The lessons for FMC operators from airphones
Today’s announcement by Ryanair that they plan to enable GSM roaming on their flights provides a useful lesson to carriers thinking of deploying fixed-mobile convergence (FMC) solutions. Historically telephones on aircraft have been a commercial flop. As we will see below, they have failed to satisfy the user need. It is possible most FMC technology has the same problem, but from the opposite direction: attempting to solve every problem at great expense to ensure lock-in, rather than the parts of the puzzle of most value to the user.
Understanding the problems of airphones
Many reasons have been put forward for the failure of in-air phones, such as cost, lack of privacy, and audio quality issues (from background noise). No doubt these are factors, but that doesn’t seem to stop people from talking on trains for the last decade or more. The Telco 2.0 approach is to decompose the value proposition the the user seeks, and then see how well the product satisfies that need. This is a core skill for the new all-IP world. When an industry goes from vertically integrated to horizontal specialism you need to be able to pick the unbundled parts of the value proposition you will specialise in.
In the case of a phone call, the user has to select their contactee from an address book; dial; and persuade the contactee to answer (is the caller ID someone I want to talk to)? Should the callee not answer, then there needs to be a means of leaving a forwarding identity (call me back at…). That means knowing your identity/number, and having the technical means to take an inbound call. Even if the call connects, there may be a need for the callee to call the caller back to complete the user’s objective. This may need to occur after the flight has completed — and the callee may not be aware of when you dip below the magical 10,000 feet and all powered electronic items suddenly turn into verboten objects of subversion.
Simply being able to place an outbound call only filled a small part of the user need. The number you need to dial is likely to be stored in the address book or call log of your phone, which naturally you’ve buried deep in your bag in the overhead locker, which you can’t access from your window seat, and aren’t allowed to turn on even if you can get it Even worse, the callee’s number may be locked up in your operator voicemail box as a caller ID or dictated message, necessitating even more expensive air-to-ground calls. Even that assumes the user can remember the way you access your voicemail from handsets other than your own SIM-enabled one.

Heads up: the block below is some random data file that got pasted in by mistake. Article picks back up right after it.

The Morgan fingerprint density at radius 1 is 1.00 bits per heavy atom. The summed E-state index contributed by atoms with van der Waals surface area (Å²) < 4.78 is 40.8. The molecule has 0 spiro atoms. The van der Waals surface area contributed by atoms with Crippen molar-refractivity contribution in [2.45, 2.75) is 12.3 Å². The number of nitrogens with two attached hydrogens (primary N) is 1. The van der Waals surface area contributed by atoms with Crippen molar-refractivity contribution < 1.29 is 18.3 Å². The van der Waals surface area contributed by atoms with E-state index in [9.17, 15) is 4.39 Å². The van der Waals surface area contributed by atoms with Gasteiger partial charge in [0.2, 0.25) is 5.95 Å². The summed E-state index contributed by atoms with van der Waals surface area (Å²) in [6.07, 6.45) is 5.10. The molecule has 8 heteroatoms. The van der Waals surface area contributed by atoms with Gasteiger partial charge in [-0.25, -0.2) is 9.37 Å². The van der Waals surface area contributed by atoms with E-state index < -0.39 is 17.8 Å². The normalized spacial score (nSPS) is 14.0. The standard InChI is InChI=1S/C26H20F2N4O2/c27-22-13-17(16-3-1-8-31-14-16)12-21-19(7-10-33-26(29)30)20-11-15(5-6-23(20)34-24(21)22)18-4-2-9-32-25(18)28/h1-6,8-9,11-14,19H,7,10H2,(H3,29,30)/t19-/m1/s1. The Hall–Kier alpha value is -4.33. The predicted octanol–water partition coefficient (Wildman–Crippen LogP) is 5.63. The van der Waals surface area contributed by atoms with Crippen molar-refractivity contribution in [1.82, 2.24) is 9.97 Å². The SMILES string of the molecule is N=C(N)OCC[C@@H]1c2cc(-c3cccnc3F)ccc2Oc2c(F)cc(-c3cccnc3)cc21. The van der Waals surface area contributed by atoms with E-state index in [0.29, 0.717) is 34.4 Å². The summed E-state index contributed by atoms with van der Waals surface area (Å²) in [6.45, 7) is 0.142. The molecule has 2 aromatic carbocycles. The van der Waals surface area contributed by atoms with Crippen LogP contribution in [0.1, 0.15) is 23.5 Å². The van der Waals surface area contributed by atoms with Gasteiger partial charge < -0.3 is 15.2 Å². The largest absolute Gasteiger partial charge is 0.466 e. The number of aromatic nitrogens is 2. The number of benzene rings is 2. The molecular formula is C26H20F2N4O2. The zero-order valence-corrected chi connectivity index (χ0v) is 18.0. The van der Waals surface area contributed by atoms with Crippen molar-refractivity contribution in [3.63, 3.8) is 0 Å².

And that’s just the beginning of the user’s problems, as you can see from the above “lifecycle” of the conversation. The complete value proposition includes address book, outbound identity (who am I?), inbound identity (how to contact me back — which may not be a phone call), outbound call handling, inbound calling and access to voice and other messaging services.
We didn’t dig into the privacy issues during the conversation, either. The call need could also broadly fall into one of three categories: information, transaction, or chatter. Information can be relayed as long as it isn’t some sensitive confidential business. Transactions are harder: do you really want to read your credit card details out to all seats between 31A and 33C? And personal chatter will lack emotional impact due to reticence amongst strangers.
Finally, payment isn’t part of the value proposition (as it’s something you take from the customer, not give to them). Still, having to get your credit card out is another opportunity to have a “can’t be bothered” moment.
The Telco 2.0 prediction is that the Ryanair service will be a success because it fixes all these problems. Furthermore, we would expect the bulk of the revenue to come from SMS, then from inbound termination fees, and lastly from outbound call fees — a complete reversal of the airphone model.
The FMC lessons